Donn Esmonde pens a paean to protectionism today.
There are 650 workers at American Axle on Delavan Avenue. That is half as many as a year ago. A year from now, there may be none. Union leaders say the company told them the plant, which makes axles for a declining line of Chevy trucks, will by idled by year’s end.
It is an old story. Higher-wage American autoworkers are an endangered species. Jobs once monopolized by Americans now are done in low-wage, little regulation plants from Mexico to China.
The loss of those 650 jobs will be a huge blow to the local economy, but do you realize that in 23 years the GM Powertrain plant in Tonawanda has lost 8,400? Yes, and not one of those went to "little-regulation" plants from Mexico to China.
In 1984, the GM plant was Buffalo's largest employer with 10,000 workers on the assembly lines. Today, though the numbers seem to vary from one report to the next, it employs only about 1,600. Yet it manufactures more and better engines now than it did twenty years ago. Mechanization has made the difference.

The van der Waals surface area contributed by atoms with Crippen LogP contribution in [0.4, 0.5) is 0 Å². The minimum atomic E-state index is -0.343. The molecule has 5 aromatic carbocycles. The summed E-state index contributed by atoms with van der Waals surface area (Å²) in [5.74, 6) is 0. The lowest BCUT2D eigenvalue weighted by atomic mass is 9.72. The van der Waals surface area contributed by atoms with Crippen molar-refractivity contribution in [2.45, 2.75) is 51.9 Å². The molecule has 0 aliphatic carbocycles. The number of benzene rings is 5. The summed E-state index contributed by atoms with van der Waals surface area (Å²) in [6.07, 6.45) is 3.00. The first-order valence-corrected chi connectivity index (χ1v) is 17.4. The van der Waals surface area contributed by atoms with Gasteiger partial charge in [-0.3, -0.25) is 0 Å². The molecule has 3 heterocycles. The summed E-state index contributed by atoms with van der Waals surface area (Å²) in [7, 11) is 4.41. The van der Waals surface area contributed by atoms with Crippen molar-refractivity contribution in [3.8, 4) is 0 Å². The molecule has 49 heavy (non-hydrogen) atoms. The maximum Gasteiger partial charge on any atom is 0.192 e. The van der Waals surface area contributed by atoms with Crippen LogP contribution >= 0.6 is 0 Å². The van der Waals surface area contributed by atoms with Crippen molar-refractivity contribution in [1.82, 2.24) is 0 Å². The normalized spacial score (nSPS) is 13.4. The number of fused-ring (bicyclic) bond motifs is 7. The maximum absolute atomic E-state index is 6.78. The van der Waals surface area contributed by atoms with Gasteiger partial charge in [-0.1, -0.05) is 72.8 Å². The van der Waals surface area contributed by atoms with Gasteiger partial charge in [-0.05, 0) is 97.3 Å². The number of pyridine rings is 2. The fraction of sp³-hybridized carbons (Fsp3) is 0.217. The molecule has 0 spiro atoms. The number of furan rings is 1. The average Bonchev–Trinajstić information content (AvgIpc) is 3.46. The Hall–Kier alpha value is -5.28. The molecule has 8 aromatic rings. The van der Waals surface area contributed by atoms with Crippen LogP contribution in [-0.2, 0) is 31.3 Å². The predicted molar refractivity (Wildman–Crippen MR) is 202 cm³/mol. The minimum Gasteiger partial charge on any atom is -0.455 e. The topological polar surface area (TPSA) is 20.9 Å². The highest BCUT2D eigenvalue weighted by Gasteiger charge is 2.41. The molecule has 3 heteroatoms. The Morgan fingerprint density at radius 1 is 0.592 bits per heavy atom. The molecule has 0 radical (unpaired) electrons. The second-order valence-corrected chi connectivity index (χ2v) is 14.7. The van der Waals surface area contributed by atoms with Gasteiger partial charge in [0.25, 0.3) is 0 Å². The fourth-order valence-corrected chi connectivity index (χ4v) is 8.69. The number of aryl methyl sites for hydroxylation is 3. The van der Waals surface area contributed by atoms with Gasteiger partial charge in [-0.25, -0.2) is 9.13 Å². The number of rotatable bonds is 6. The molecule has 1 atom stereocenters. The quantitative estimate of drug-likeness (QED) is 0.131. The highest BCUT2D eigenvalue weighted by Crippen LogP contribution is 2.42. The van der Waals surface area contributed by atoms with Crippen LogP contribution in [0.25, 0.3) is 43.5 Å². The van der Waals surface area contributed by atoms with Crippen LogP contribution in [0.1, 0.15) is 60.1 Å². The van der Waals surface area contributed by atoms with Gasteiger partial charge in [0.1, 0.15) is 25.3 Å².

And while it is true that some Buffalo jobs have been lost to overseas, the problem is not so much our high American wages as it is our high American taxes. Adding New York's corporate tax to the federal tax gives New York the honor of charging one of the highest corporate tax rates in the world. It costs too much to do business here. It's so bad that choosing between France and Buffalo as a profitable location to set up shop would be a real head-scratcher.
Esmonde knows that, too, but it wouldn't have made for a good tear-jerking end of week column.
[UPDATE:] Don Boudreaux with some evidence that labor unions have nothing at all to do with improving workers' economic conditions.